“The minute you stop working, is the minute your success stops.” – Ian Koniak in today’s Tip 1017
Do you have what it takes to make something out of nothing?
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Scott Ingram: You’re listening to the Daily Sales Tips podcast and I’m your host, Scott Ingram. Today’s tip comes from Ian Koniak. Ian is President and Founder of Ian Koniak Sales Coaching, which helps AE’s go from good to great by mastering the mindset, habits, and skills needed to perform at the highest level in sales. Prior to starting his business, Ian was the #1 AE in the Enterprise division at Salesforce. Here he is:
Ian Koniak: Good morning. It’s Ian Koniak and today’s tip of the day is, in order to achieve success, especially at the highest level, you must first pay your dues. So what does pay your dues mean? In most companies, it means before you’re given the best territory or you have a huge opportunity with top accounts. You are going to need to prove yourself and take on a really difficult assignment. When I first started in sales, I had no sales experience, but I had a lot of heart. I had a lot of energy and I had really strong motivation. Did I get the best territory? Absolutely not. Why? Because I hadn’t shown history of success. I hadn’t achieved success at a high level. They knew I was capable in terms of my personality, but I didn’t have the results to back up getting the top territory.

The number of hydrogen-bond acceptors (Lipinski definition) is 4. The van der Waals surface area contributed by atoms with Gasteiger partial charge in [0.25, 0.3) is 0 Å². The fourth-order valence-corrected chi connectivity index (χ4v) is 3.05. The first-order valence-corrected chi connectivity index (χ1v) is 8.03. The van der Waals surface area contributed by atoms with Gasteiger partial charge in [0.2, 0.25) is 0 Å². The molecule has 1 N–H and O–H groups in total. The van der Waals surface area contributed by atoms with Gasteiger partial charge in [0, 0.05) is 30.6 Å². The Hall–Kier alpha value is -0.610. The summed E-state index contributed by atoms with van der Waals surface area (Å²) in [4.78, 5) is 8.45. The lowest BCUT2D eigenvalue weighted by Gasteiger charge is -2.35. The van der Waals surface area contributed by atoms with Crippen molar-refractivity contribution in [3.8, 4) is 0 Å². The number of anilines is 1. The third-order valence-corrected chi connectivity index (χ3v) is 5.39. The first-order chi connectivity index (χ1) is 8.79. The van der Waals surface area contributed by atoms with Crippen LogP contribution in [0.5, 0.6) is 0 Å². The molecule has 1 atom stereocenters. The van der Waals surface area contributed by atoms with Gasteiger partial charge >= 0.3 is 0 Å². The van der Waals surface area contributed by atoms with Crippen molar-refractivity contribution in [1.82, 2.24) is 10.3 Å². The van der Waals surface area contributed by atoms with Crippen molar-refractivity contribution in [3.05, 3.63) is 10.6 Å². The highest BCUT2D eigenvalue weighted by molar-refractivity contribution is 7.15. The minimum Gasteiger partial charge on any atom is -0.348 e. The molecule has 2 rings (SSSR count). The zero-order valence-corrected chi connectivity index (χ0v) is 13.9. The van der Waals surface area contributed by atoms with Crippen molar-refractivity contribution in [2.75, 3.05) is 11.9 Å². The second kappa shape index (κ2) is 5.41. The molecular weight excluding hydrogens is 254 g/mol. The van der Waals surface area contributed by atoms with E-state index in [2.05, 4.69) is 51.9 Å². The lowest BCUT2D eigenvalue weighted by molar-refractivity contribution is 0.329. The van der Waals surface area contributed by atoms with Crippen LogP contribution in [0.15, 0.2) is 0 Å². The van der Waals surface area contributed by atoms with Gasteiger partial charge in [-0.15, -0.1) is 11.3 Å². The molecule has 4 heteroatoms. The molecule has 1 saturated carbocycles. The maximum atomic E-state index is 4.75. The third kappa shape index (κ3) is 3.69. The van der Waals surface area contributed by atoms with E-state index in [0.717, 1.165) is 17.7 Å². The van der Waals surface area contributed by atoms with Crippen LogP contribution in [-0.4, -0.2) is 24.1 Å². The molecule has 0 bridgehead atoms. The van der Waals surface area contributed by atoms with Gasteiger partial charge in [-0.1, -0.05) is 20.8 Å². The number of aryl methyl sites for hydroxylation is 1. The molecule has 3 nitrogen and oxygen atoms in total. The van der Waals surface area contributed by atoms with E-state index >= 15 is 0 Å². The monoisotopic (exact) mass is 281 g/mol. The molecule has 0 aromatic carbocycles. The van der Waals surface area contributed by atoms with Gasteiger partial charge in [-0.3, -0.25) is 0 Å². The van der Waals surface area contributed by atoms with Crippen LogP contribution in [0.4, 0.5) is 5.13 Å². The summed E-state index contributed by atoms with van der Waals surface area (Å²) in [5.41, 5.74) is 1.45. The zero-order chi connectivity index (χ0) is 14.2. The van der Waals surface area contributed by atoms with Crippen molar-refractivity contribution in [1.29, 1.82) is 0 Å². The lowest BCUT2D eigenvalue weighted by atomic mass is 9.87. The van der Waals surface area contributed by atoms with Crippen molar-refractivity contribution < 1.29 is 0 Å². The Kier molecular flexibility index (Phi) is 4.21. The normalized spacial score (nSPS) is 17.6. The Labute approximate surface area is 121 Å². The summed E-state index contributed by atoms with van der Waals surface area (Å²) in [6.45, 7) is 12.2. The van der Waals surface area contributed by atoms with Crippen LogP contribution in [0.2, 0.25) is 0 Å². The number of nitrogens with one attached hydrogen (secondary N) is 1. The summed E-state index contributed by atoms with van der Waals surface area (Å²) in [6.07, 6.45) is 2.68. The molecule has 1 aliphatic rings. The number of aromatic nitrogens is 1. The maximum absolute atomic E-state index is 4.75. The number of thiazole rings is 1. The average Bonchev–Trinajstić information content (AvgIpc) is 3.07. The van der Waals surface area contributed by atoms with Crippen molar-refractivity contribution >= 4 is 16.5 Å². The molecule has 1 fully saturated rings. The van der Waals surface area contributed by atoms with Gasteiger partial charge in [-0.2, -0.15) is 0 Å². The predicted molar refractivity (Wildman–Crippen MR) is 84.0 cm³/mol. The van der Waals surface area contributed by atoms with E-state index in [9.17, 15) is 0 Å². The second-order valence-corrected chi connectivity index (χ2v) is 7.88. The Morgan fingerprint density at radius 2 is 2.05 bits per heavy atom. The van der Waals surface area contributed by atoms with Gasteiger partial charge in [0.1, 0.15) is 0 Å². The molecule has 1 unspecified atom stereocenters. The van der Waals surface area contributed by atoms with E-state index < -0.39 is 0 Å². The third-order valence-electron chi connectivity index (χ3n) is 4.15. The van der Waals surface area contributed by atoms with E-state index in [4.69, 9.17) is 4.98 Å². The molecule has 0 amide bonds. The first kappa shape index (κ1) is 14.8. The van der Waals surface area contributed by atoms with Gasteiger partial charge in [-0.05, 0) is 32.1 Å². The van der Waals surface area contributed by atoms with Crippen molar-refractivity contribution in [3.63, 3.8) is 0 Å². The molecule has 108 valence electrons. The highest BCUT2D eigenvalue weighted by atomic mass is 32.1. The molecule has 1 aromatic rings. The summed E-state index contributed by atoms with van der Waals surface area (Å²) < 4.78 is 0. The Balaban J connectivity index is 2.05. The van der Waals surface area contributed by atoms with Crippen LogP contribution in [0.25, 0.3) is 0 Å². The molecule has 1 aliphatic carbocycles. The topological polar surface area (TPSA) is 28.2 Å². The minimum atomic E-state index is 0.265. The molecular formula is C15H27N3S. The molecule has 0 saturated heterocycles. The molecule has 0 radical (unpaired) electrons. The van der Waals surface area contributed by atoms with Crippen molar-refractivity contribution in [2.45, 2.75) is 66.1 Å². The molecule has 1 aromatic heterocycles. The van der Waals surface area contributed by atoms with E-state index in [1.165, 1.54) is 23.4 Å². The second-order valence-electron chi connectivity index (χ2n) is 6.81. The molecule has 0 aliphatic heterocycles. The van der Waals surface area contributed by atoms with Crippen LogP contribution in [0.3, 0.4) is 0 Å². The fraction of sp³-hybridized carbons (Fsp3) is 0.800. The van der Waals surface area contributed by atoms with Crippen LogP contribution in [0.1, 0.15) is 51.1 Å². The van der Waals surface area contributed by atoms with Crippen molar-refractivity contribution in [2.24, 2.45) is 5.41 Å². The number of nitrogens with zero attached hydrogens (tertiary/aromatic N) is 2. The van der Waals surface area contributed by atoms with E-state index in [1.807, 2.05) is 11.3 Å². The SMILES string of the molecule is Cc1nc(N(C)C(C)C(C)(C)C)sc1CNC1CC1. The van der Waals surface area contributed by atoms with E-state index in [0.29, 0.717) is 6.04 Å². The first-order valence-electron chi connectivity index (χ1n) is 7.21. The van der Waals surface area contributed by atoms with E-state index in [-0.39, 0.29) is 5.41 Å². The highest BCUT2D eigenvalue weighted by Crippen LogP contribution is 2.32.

So I was put into Korean town, and that was a territory that had been underperforming for years. The longest rep had lasted was like six months in that territory, they would all quit. The territory had no current customers. It was all new logos and they said, you want to show you’re capable of sales, go take this territory. Here’s the opportunity. Did I bitch and complain? Absolutely not. I was just happy to be given the opportunity to prove myself. And that’s exactly what I did. The first year I was cold calling, going up and down buildings, getting thrown out by security guards. A lot of times people didn’t even speak English in Korean town, and I get the door slammed on me simply because I wasn’t the same ethnicity. It was a really hard assignment, but that’s what made me stronger. That rejection. That grit. That difficulty is actually what made me successful initially in sales.